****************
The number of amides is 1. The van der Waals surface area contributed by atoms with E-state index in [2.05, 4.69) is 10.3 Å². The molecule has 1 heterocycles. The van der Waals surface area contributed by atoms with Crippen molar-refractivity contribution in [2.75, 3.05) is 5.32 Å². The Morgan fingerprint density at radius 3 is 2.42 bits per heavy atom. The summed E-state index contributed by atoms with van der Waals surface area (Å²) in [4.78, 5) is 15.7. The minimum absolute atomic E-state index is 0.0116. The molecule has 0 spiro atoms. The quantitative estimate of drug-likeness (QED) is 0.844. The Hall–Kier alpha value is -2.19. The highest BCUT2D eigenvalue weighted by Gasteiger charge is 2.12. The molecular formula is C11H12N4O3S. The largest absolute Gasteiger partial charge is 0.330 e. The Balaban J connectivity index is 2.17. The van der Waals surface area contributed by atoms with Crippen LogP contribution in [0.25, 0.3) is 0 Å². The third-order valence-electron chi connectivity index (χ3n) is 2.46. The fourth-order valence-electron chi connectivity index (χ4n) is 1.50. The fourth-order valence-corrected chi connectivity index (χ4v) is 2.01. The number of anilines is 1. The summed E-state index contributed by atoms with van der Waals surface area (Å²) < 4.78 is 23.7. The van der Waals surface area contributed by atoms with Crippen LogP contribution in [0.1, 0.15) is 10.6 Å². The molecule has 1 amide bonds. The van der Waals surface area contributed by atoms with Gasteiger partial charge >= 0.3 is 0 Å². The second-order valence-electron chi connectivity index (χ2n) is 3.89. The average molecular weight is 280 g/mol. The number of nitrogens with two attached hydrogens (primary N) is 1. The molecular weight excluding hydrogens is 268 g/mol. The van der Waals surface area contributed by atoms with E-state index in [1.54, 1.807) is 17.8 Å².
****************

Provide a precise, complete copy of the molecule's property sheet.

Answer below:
The number of amides is 1. The van der Waals surface area contributed by atoms with E-state index in [2.05, 4.69) is 10.3 Å². The molecule has 1 heterocycles. The van der Waals surface area contributed by atoms with Crippen molar-refractivity contribution in [2.75, 3.05) is 5.32 Å². The Morgan fingerprint density at radius 3 is 2.42 bits per heavy atom. The summed E-state index contributed by atoms with van der Waals surface area (Å²) in [4.78, 5) is 15.7. The minimum absolute atomic E-state index is 0.0116. The molecule has 0 spiro atoms. The quantitative estimate of drug-likeness (QED) is 0.844. The Hall–Kier alpha value is -2.19. The highest BCUT2D eigenvalue weighted by Gasteiger charge is 2.12. The molecular formula is C11H12N4O3S. The largest absolute Gasteiger partial charge is 0.330 e. The Balaban J connectivity index is 2.17. The van der Waals surface area contributed by atoms with Crippen LogP contribution in [0.25, 0.3) is 0 Å². The third-order valence-electron chi connectivity index (χ3n) is 2.46. The fourth-order valence-electron chi connectivity index (χ4n) is 1.50. The fourth-order valence-corrected chi connectivity index (χ4v) is 2.01. The number of anilines is 1. The summed E-state index contributed by atoms with van der Waals surface area (Å²) < 4.78 is 23.7. The van der Waals surface area contributed by atoms with Crippen LogP contribution in [0.1, 0.15) is 10.6 Å². The molecule has 1 amide bonds. The van der Waals surface area contributed by atoms with Gasteiger partial charge >= 0.3 is 0 Å². The second-order valence-electron chi connectivity index (χ2n) is 3.89. The average molecular weight is 280 g/mol. The number of nitrogens with two attached hydrogens (primary N) is 1. The molecular weight excluding hydrogens is 268 g/mol. The van der Waals surface area contributed by atoms with E-state index in [1.54, 1.807) is 17.8 Å².